I have not opened any thread ever to criticize anyone's grammar.
It isn't within the realm of Descriptivism to criticise other people's grammar. There is a group dedicated to that and they are called Prescriptivists.
Descriptivists do, of course, criticize other people's takes on grammar when they feel that the language is being misrepresented.
You don't get to have your cake an eat it, either it's criticism or it isn't. Just saying that you don't criticize their grammar but you criticize their take on grammar misses the point. It's quibbling over the nature of the criticism and one of my big qualms with the high horse that some descriptivists get on is that their very criticism of prescriptivists is prescriptive in nature.
You're going to have to do more thinking on this. You don't understand the nature of descriptivism or it seems, prescriptivism.
So, I don't criticise individual's use of grammar. You've never heard me say that one must do this or you should do that to speak properly.
I do criticise when I believe that a person is not representing the rules of language accurately.
And what I'm saying is that there's no material difference outside of a theoretical argument about linguistics. In either case it's criticism, and you are disputing what the correct description is.
That you aren't also specifically saying that others should use the language a particular way doesn't make a significant difference except in that you get to proclaim your adherence to the descriptivism camp, which is a meaningless distinction to your interlocutors.
In either case you are criticizing their grammar, one way is to criticize how they use the language and the other is to criticize how they describe how they use the language. In effect it's not materially different except in that you get to label yourself this way.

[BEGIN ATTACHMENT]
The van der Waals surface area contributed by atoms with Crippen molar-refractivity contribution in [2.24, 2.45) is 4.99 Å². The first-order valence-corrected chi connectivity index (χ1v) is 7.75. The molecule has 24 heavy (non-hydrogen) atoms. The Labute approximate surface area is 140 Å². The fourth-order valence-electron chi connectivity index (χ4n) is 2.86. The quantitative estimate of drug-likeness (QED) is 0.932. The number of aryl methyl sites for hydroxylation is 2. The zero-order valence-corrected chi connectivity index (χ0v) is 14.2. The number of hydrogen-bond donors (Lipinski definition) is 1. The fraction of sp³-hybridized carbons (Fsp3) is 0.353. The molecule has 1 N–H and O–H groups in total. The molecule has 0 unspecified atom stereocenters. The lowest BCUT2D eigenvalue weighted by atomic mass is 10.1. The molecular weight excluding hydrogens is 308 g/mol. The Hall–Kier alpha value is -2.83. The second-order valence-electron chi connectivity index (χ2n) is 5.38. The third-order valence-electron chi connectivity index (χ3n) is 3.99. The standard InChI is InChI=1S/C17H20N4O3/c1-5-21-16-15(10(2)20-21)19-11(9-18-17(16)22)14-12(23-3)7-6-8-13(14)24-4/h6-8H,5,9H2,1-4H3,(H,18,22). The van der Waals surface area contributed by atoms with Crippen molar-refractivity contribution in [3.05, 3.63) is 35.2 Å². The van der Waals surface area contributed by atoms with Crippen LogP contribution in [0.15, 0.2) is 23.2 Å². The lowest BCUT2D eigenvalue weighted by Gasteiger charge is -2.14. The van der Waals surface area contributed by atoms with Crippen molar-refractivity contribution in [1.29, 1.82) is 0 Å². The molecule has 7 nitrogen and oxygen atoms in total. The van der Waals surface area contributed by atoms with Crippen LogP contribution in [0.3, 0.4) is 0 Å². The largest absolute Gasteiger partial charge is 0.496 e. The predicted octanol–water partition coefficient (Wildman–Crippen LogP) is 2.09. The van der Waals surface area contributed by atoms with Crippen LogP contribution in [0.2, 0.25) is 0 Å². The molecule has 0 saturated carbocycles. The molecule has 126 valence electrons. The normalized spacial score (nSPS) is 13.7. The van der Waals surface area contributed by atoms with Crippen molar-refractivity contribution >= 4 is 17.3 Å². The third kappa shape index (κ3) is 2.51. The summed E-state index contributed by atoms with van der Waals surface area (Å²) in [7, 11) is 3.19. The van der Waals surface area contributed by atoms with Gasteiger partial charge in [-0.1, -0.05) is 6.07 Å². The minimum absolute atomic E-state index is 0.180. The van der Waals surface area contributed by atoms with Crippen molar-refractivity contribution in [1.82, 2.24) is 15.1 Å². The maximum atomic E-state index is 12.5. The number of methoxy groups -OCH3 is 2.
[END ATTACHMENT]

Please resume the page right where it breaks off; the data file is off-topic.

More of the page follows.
But linguistics is all about language. The exception here is that it's not a criticism of anyone's personal use of language.
It's only a meaningless distinction to those who don't grasp the differences between P & D. For someone who holds onto a rule that was never a rule, say the proscription against using 'can' for permission, when the facts so clearly tell us this is not so, telling them they're wrong is not a prescription.
I'm afraid that you don't understand, Robert. When I criticise a prescription, it isn't their grammar. It's simply a memorized rule, one that even the most avid prescriptivists don't follow.
But I'm still at a loss to understand your position when you've sat back for all these years while various people have taken completely unwarranted pot shots at other people's grammar. Where were you when the New Jersey gentleman was knocking a poster's language use? Where were you when Set did it, numerous times? [He not the only one but he's right up there]
I don't think that is a distinction that matters as much to anyone else. Whether you are criticizing their use of the language or their understanding of grammar is roughly the same in effect.
It is a criticism of their grammar. Criticizing someone's stated grammar rules is to criticize their grammar. Grammar doesn't just encompass someone's use of the language but also encompasses the study thereof and the rules that govern it.
Just because you aren't picking out a live example doesn't mean it isn't part of their grammar. A claim about a grammar rule is someone's grammar.
I have no idea who the New Jersey guy you refer to is, but quite frankly these arguments remind me of the children who protest "but she did it tooo!"
Maybe I wasn't around, maybe I didn't find it obnoxious. I can imagine there are plenty of reasons and the notion that someone must uniformly criticize everything similar to have a point doesn't really make sense.
No, Robert, they are vastly different.
To you, but that's what we are going in circles about. You think this is a huge distinction just because it lets you say you aren't a prescriptivist, but I've never met anyone cares about that as much as you do.
So we'll have to agree to disagree.
Were you "taught" that 'could' is the past tense of 'can', 'might' the past of 'may', 'should the past of 'shall', 'would' the past of 'will'?